When treatment is crucial

Nina McDaniel and son Michael, 32, at Christmas at Wernersville State Hospital, west of Reading. He suffers from schizo- affective disorder: "He has told us if he would have known that the medication would have made a difference, he would have taken it a long time ago. Says a specialist: "The main goal is to get your loved ones the help that they need."
Nina McDaniel and son Michael, 32, at Christmas at Wernersville State Hospital, west of Reading. He suffers from schizo- affective disorder: "He has told us if he would have known that the medication would have made a difference, he would have taken it a long time ago. Says a specialist: "The main goal is to get your loved ones the help that they need."

Obtaining mandatory psychiatric hospitalization for a sustained stay is difficult and jeopardizes privacy and civil rights. But families know it can be a life-saver.

Posted: May 25, 2014

For Nina McDaniel, one of the worst moments of her seven-year struggle to get her son Michael committed to a mental institution for a sustained time was Valentine's Day 2011. The McDaniel family, who live in Reading, had gone bowling.

"He couldn't handle being out in the community and I volunteered to bring him back home," McDaniel said. "As I was driving, he took my right hand off the steering wheel and he said, 'Mom, please,' and he put my hand on his heart and said, 'Take a gun and shoot me, because I can't take it. I don't know what's real and what's not real anymore. Sometimes I don't even know if you're real.' "

Michael McDaniel, 32, has schizoaffective disorder, a combination of schizophrenia and bipolar disorder. He is in Wernersville State Hospital, west of Reading, and his mother hopes he will eventually lead a normal life. Since the original episode in 2007, he'd been hospitalized five times, four of which came about because the family filed what's called a 302 form, which allows relatives (usually) to begin the commitment process if they believe someone is a danger to himself or others. However, despite her best efforts, McDaniel could not get her son into a psychiatric facility for a sustained stay.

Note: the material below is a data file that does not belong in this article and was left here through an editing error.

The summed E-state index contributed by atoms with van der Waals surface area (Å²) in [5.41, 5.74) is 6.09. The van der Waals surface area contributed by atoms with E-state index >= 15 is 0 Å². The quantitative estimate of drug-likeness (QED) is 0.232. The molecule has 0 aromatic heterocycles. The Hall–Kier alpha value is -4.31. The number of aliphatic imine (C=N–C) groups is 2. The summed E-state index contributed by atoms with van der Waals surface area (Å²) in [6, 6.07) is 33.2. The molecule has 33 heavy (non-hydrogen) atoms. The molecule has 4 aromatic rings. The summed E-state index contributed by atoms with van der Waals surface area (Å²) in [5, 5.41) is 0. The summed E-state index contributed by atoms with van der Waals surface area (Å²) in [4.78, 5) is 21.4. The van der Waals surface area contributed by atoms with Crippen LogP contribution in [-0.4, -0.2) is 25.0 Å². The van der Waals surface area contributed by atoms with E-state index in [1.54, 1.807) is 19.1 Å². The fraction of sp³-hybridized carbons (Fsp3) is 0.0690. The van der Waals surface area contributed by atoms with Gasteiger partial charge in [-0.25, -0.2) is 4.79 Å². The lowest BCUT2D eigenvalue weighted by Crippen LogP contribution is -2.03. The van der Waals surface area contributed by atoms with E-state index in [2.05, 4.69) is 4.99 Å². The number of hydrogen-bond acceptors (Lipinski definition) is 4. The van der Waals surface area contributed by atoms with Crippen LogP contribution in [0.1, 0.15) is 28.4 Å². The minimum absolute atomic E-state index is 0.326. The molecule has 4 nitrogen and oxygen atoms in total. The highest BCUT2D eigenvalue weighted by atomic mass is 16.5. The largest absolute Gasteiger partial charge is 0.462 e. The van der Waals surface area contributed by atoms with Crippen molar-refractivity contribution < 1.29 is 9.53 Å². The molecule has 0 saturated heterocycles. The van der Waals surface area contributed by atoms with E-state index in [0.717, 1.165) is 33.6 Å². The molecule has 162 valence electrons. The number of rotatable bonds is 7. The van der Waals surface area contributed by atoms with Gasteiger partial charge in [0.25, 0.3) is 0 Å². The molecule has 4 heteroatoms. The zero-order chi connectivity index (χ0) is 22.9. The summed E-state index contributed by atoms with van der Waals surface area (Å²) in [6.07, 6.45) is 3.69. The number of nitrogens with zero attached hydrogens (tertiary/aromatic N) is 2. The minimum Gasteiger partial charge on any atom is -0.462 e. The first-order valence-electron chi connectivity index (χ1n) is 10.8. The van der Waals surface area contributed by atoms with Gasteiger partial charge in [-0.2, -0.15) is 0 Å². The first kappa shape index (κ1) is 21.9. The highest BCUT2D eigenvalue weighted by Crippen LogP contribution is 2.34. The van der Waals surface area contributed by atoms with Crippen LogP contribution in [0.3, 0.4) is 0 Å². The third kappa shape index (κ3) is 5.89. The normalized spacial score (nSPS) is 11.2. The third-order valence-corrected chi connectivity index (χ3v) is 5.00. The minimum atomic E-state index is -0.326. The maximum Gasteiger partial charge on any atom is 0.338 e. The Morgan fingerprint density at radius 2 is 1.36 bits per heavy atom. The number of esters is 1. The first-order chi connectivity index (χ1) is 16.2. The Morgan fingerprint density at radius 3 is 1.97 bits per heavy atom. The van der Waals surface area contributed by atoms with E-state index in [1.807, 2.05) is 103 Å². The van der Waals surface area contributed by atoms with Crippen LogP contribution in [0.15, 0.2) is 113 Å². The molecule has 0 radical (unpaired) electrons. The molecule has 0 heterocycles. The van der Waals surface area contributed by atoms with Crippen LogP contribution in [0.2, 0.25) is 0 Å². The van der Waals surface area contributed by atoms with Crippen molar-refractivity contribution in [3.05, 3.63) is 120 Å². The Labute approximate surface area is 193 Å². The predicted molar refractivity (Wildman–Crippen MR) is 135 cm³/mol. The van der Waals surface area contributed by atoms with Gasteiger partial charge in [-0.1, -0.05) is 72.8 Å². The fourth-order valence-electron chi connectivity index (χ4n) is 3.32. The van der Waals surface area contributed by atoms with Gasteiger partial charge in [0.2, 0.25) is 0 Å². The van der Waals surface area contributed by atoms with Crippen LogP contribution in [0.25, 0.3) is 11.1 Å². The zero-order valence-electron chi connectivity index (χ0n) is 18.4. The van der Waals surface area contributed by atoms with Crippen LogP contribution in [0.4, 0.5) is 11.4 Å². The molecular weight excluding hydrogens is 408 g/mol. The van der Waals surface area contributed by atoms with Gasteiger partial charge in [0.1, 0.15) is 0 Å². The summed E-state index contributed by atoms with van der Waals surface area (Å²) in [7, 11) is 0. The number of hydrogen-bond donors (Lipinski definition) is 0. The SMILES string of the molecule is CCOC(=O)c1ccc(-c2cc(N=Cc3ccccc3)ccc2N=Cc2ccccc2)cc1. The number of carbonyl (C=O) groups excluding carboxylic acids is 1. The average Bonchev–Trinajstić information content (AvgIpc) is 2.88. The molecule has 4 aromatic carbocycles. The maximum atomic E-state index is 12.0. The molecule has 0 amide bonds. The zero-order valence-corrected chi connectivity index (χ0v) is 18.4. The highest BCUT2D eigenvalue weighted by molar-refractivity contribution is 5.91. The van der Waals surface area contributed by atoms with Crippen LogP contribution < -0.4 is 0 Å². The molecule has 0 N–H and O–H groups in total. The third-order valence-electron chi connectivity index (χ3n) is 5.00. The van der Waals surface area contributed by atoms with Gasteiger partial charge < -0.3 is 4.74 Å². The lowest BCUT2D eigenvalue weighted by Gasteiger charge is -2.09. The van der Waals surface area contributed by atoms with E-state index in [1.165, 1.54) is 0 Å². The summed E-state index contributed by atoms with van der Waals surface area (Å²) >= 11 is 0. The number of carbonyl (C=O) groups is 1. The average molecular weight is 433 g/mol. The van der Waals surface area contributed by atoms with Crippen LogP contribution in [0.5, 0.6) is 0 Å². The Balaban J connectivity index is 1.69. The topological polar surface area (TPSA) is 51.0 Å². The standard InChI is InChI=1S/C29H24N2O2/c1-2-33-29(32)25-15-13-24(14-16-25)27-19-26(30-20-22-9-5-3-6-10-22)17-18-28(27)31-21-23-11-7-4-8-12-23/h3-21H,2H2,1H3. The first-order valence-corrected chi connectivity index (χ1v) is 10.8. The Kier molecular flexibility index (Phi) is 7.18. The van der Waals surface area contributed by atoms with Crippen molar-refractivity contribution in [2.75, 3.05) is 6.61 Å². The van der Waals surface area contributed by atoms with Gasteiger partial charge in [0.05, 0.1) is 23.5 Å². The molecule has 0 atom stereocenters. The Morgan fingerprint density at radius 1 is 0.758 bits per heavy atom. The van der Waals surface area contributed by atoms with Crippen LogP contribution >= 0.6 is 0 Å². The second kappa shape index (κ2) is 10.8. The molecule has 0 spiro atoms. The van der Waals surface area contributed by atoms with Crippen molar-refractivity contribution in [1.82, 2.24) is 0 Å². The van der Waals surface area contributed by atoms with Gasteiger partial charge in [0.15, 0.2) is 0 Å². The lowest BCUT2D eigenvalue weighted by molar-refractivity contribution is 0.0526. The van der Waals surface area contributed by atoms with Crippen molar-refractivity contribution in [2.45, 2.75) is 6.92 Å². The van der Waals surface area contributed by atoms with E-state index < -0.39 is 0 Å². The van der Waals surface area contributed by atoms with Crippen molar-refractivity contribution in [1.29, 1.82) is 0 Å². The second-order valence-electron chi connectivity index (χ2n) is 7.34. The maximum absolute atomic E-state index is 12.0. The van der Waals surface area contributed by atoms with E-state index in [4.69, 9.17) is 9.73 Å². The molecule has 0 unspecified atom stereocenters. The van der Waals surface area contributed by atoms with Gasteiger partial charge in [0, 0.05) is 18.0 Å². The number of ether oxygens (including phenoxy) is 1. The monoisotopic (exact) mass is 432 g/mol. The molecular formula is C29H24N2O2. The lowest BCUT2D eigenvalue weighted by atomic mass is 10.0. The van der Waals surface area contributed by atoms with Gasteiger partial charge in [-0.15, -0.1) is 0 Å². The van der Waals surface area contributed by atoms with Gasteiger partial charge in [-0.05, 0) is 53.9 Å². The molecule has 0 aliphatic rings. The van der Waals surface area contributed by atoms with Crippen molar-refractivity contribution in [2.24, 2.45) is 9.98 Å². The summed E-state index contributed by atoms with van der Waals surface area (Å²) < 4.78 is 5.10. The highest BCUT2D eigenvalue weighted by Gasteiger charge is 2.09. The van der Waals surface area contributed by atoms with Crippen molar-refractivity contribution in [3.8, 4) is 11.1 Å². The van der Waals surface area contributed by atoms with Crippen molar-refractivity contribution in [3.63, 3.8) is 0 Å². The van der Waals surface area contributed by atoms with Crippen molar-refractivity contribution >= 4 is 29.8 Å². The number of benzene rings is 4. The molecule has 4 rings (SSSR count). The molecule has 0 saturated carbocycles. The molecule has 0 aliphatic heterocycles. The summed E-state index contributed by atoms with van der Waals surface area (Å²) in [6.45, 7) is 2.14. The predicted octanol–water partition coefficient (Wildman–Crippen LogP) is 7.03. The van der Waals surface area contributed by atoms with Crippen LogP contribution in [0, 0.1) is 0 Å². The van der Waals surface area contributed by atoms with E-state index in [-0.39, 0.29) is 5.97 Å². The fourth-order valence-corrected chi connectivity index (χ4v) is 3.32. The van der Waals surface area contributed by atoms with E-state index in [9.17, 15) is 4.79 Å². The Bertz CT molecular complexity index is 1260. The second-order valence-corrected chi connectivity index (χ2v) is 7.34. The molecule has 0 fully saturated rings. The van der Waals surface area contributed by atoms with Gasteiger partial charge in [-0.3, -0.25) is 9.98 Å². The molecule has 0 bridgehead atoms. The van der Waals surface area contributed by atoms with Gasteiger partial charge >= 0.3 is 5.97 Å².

That's hard for anyone to do, a fact driven home in November by what happened to Virginia State Sen. Creigh Deeds, who also could not get his mentally ill son into a psychiatric hospital. Austin Deeds wounded his father in a knife attack before killing himself. Virginia lawmakers have since introduced more than 40 laws that would make it easier for people to keep a loved one in treatment.

Nationally, a bill from U.S. Rep. Tim Murphy (R., Pa.) takes a similar tack. It has garnered 80 House cosponsors - 52 Republicans and 28 Democrats - while spurring debate about how much of a mentally ill person's privacy should be compromised for public safety.

The bill has gotten mixed reviews from the mental health community, where many admire its scope while distrusting its more coercive elements.

Nina McDaniel knows where she stands. "The bill is a life-saver for families. We need to get back to helping the family unit."

For the McDaniels, the turning point was Jan. 23, 2012, when Michael attacked his grandmother Helen Badulak with her cane, breaking her arm and wrists. Badulak has mostly recovered, but Michael spent eight months in Berks County Prison, where he began outpatient treatment at Torrance State Hospital. It took a judge's order to get him into Wernersville on Sept. 10, 2012.

A mentally ill person is seven times more likely to attack a family member than a stranger, said Edie Mannion, director and cofounder of the training and education center at the Mental Health Association of Southeastern Pennsylvania.

She added that lack of psychiatric beds is only one of the obstacles. It used to be that a 302 could lead to hospitalization for maybe a month, "which gave them a little bit of time to let the medications work and whatnot." Insurers won't pay for that anymore, Mannion said. "Now it's like eight days. In many cases, it's not much of a respite for the family, or an opportunity for recovery for the patient."